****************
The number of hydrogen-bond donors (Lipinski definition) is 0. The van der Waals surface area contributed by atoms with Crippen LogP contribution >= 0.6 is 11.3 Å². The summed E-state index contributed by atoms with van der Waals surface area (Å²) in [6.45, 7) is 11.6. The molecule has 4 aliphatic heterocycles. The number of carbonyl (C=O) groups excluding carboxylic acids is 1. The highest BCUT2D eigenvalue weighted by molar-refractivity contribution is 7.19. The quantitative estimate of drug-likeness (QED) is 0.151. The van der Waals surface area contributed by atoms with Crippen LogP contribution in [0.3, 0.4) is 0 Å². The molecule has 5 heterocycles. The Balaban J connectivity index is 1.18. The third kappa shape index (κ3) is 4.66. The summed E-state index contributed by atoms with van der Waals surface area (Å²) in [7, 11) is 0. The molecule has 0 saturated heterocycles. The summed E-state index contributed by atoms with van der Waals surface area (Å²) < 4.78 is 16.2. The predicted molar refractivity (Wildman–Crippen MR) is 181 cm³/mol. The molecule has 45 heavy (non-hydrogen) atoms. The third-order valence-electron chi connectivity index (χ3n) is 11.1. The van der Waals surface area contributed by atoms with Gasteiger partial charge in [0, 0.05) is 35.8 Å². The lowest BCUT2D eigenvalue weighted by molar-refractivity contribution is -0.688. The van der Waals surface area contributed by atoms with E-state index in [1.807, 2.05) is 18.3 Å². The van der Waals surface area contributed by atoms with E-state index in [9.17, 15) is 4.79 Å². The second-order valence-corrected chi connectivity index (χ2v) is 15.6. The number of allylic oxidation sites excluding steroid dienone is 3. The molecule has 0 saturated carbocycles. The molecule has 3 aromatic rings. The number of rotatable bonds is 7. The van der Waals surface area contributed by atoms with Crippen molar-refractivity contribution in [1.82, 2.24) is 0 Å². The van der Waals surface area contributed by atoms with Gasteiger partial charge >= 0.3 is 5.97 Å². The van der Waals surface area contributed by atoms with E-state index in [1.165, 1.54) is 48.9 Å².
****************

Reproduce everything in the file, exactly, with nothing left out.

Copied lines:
The number of hydrogen-bond donors (Lipinski definition) is 0. The van der Waals surface area contributed by atoms with Crippen LogP contribution >= 0.6 is 11.3 Å². The summed E-state index contributed by atoms with van der Waals surface area (Å²) in [6.45, 7) is 11.6. The molecule has 4 aliphatic heterocycles. The number of carbonyl (C=O) groups excluding carboxylic acids is 1. The highest BCUT2D eigenvalue weighted by molar-refractivity contribution is 7.19. The quantitative estimate of drug-likeness (QED) is 0.151. The van der Waals surface area contributed by atoms with Crippen LogP contribution in [0.3, 0.4) is 0 Å². The molecule has 5 heterocycles. The Balaban J connectivity index is 1.18. The third kappa shape index (κ3) is 4.66. The summed E-state index contributed by atoms with van der Waals surface area (Å²) in [7, 11) is 0. The molecule has 0 saturated heterocycles. The summed E-state index contributed by atoms with van der Waals surface area (Å²) < 4.78 is 16.2. The predicted molar refractivity (Wildman–Crippen MR) is 181 cm³/mol. The molecule has 45 heavy (non-hydrogen) atoms. The third-order valence-electron chi connectivity index (χ3n) is 11.1. The van der Waals surface area contributed by atoms with Gasteiger partial charge in [0, 0.05) is 35.8 Å². The lowest BCUT2D eigenvalue weighted by molar-refractivity contribution is -0.688. The van der Waals surface area contributed by atoms with E-state index in [1.807, 2.05) is 18.3 Å². The van der Waals surface area contributed by atoms with E-state index in [9.17, 15) is 4.79 Å². The second-order valence-corrected chi connectivity index (χ2v) is 15.6. The number of allylic oxidation sites excluding steroid dienone is 3. The molecule has 0 saturated carbocycles. The molecule has 3 aromatic rings. The number of rotatable bonds is 7. The van der Waals surface area contributed by atoms with Crippen molar-refractivity contribution in [1.82, 2.24) is 0 Å². The van der Waals surface area contributed by atoms with Gasteiger partial charge >= 0.3 is 5.97 Å². The van der Waals surface area contributed by atoms with E-state index in [1.165, 1.54) is 48.9 Å².